November 2, 2012
You guys. It’s hot chocolate season, and now that I’ve made it this way, I don’t think I can ever go back to powdered cocoa again.
I first had this style of hot chocolate when I visited Paris last Christmas. Tim and I shared a waffle and a cup of the thickest hot chocolate I had ever had, dipping the waffle pieces in the chocolate white and generally being deliriously happy.
(Sorry for the blurry pictures. Part camera wobble, part steam.)
This treat is more lot warm, thick ganache than the cocoa I’m used to back home. It’s thick enough that you can dip a piece of baguette in it, and the chocolate doesn’t completely soak into the bread. Crazy good as an afternoon snack.
September 10, 2012
Sometimes, I get infatuated with the idea of dessert recipes that are, shall we say, involved. I suppose I like the challenge. When my first-ever batch of macarons failed spectacularly, with gooey insides that stuck to the parchment paper and cracked, wrinkled tops, I ended up spending months making several batches of macarons every week until I got them perfect every time. I spent a sweaty summer day making puff pastry dough from scratch. I once made a towering croquembouche for no other occasion than that I was bored on a Saturday.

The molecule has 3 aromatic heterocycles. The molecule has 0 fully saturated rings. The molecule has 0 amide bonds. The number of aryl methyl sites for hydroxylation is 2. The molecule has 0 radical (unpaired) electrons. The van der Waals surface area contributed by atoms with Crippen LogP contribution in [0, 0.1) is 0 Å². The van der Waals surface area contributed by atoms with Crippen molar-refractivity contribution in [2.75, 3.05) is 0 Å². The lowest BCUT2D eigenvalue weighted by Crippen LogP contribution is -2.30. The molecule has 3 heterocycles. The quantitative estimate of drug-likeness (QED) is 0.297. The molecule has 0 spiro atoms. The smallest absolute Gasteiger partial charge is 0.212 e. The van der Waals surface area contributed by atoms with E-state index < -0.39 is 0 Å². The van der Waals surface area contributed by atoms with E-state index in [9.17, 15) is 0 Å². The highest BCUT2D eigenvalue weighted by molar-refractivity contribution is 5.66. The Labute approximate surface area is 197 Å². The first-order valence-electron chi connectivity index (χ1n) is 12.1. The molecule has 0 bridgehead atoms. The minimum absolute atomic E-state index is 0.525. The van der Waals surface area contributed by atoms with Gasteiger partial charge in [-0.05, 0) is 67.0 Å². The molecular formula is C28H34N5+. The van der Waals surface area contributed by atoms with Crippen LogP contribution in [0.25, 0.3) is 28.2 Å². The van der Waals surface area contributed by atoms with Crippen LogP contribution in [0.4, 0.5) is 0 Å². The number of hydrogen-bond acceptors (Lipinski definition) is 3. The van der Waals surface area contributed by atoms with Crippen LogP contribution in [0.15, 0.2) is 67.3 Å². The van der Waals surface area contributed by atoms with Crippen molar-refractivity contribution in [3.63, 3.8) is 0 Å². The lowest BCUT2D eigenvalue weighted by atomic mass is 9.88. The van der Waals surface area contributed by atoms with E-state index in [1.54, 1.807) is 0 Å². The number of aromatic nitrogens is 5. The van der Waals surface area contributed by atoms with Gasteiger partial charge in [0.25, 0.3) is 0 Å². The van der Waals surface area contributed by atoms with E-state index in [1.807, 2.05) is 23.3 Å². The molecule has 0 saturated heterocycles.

I kind of thought that lemon meringue tarts would be like that. I wanted to attempt these because the tartes au citron meringuée at the bakeries around our place are never as lemony or tart as I want them to be. My palate requires a strong acidic component to compete with that tall cloud of marshmallow-like meringue.
June 27, 2012
I am suffering a surplus of herbs. I know, poor me, right? Ever since I planted that herb box, we’ve been enjoying caprese salads made with fresh basil and omelets with chives, but there are a few herbs that are getting a little less use — specifically the thyme and rosemary. You know, roasting herbs. The chickens are so good at the rotisserie down the street that I haven’t really found a reason to get my oven rip-roaring hot and roast a bird of my own.
I saw this recipe on Food52 and thought it would be an interesting way to use some greenery that would probably go to waste otherwise. I didn’t realize that these little things would be so addictive. They’ve got that sweet-salty thing going for it, and also all that butter, but it’s really the herbs that make them. Not enough to make them truly savory, but enough to give them a little hint of je ne sais quoi, just a little herbaceous tingle. Delicious with a bit of tea.